Soul legend Teddy Pendergrass dies aged 59

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Velvet-voiced soul legend Teddy Pendergrass, whose romantic ballads lit up the 1970s and 1980s, has died after a long battle with cancer, reports said Thursday. He was 59.

The singer - whose hits included classics such as "Turn Off the Lights" and "Close The Door" - passed away on Wednesday at Philadelphia's Bryn Mawr Hospital, his son Teddy Pendergrass II said.

Pendergrass's son told The Philadelphia Inquirer that his father - paralyzed from the waist down following a 1982 car crash - died after undergoing surgery for colon cancer eight months ago that had led to a "difficult recovery."

A Philadelphia native, Pendergrass was born on March 26, 1950, and was raised by his mother, Ida Pendergrass, after his father left at an early age.

According to the singer's website, he began singing in church at the age of two and was a member of the All City Elementary School Boys Choir by the time he was six years old.

He later fell in love with performing after watching music legends such as Bobby Darin and Chubby Checker at the nightclub where his mother worked.

His music career began in earnest as a drummer for the The Cadillacs who later merged with Harold Melvin & The Blue Notes.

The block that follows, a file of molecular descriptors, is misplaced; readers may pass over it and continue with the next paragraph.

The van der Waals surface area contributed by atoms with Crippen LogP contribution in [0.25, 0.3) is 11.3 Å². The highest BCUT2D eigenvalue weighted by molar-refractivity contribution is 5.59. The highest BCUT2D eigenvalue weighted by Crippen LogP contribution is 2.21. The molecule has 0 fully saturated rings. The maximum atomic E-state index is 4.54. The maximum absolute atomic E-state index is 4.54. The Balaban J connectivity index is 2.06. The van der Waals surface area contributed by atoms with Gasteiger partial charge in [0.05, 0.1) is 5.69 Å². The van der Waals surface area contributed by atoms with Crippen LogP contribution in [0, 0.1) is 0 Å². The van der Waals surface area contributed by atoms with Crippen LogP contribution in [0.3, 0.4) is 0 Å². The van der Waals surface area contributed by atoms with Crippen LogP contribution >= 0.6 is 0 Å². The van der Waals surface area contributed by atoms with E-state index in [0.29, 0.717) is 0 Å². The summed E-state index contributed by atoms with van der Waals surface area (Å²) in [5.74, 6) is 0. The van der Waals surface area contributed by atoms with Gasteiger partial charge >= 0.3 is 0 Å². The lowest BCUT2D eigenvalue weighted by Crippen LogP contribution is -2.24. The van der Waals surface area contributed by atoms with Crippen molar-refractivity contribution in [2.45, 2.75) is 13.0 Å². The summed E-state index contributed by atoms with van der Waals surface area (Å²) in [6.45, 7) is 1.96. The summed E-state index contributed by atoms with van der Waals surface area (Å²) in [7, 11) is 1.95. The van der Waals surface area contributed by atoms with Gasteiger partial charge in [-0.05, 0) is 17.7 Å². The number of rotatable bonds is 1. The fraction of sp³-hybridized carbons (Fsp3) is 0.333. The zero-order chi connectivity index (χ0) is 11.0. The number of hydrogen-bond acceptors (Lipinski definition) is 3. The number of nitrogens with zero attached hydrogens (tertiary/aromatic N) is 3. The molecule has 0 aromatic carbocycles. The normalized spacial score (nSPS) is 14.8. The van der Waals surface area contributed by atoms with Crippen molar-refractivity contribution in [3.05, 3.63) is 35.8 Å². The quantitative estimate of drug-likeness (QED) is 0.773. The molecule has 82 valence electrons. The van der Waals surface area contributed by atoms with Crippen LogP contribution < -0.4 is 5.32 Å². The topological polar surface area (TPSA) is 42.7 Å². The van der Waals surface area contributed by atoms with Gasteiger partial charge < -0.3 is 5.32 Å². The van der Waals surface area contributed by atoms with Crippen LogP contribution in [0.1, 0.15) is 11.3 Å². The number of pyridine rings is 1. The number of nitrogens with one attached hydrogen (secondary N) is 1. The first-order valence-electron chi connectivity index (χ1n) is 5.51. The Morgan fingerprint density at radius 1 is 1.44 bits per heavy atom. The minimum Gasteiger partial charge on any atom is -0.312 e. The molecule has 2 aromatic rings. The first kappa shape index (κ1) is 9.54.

Front-man Melvin promoted Pendergrass to lead singer and the outfit enjoyed a dazzling period of success from 1972 to 1975, with hits such as "If You Don't Know Me By Now" and the seminal "The Love I Lost."

After a series of bust-ups with Melvin, Pendergrass quit the Blue Notes in 1976, and subsequently forged a successful solo career that included five consecutive multi-platinum albums.

Following the car crash that left him wheelchair-bound, Pendergrass continued to record, helping the career of a young Whitney Houston in the 1984 duet "Hold Me," and later performing at the 1985 Live Aid concert.

Pendergrass announced his retirement from music in 2006, but returned for a charity concert a year later to raise funds for his Teddy Pendergrass Alliance, set up to help people coping with spinal cord injuries.